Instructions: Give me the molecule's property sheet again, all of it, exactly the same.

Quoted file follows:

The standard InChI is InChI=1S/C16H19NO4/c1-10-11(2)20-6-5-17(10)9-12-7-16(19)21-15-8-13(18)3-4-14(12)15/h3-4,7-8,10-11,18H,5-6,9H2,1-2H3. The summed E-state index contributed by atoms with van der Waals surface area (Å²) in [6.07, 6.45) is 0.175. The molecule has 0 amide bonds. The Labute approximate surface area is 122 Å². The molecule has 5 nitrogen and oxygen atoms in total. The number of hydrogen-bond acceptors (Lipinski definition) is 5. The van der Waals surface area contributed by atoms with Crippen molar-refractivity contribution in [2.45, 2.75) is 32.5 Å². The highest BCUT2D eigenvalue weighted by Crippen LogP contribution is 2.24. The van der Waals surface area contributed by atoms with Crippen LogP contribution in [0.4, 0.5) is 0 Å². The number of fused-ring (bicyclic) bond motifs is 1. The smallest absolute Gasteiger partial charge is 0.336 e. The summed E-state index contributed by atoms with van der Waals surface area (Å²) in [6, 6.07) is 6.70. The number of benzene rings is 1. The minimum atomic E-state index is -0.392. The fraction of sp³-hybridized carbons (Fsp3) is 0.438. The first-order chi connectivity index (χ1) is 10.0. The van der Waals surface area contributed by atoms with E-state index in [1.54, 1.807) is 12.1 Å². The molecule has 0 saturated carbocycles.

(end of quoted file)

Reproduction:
The standard InChI is InChI=1S/C16H19NO4/c1-10-11(2)20-6-5-17(10)9-12-7-16(19)21-15-8-13(18)3-4-14(12)15/h3-4,7-8,10-11,18H,5-6,9H2,1-2H3. The summed E-state index contributed by atoms with van der Waals surface area (Å²) in [6.07, 6.45) is 0.175. The molecule has 0 amide bonds. The Labute approximate surface area is 122 Å². The molecule has 5 nitrogen and oxygen atoms in total. The number of hydrogen-bond acceptors (Lipinski definition) is 5. The van der Waals surface area contributed by atoms with Crippen molar-refractivity contribution in [2.45, 2.75) is 32.5 Å². The highest BCUT2D eigenvalue weighted by Crippen LogP contribution is 2.24. The van der Waals surface area contributed by atoms with Crippen LogP contribution in [0.4, 0.5) is 0 Å². The number of fused-ring (bicyclic) bond motifs is 1. The smallest absolute Gasteiger partial charge is 0.336 e. The summed E-state index contributed by atoms with van der Waals surface area (Å²) in [6, 6.07) is 6.70. The number of benzene rings is 1. The minimum atomic E-state index is -0.392. The fraction of sp³-hybridized carbons (Fsp3) is 0.438. The first-order chi connectivity index (χ1) is 10.0. The van der Waals surface area contributed by atoms with E-state index in [1.54, 1.807) is 12.1 Å². The molecule has 0 saturated carbocycles.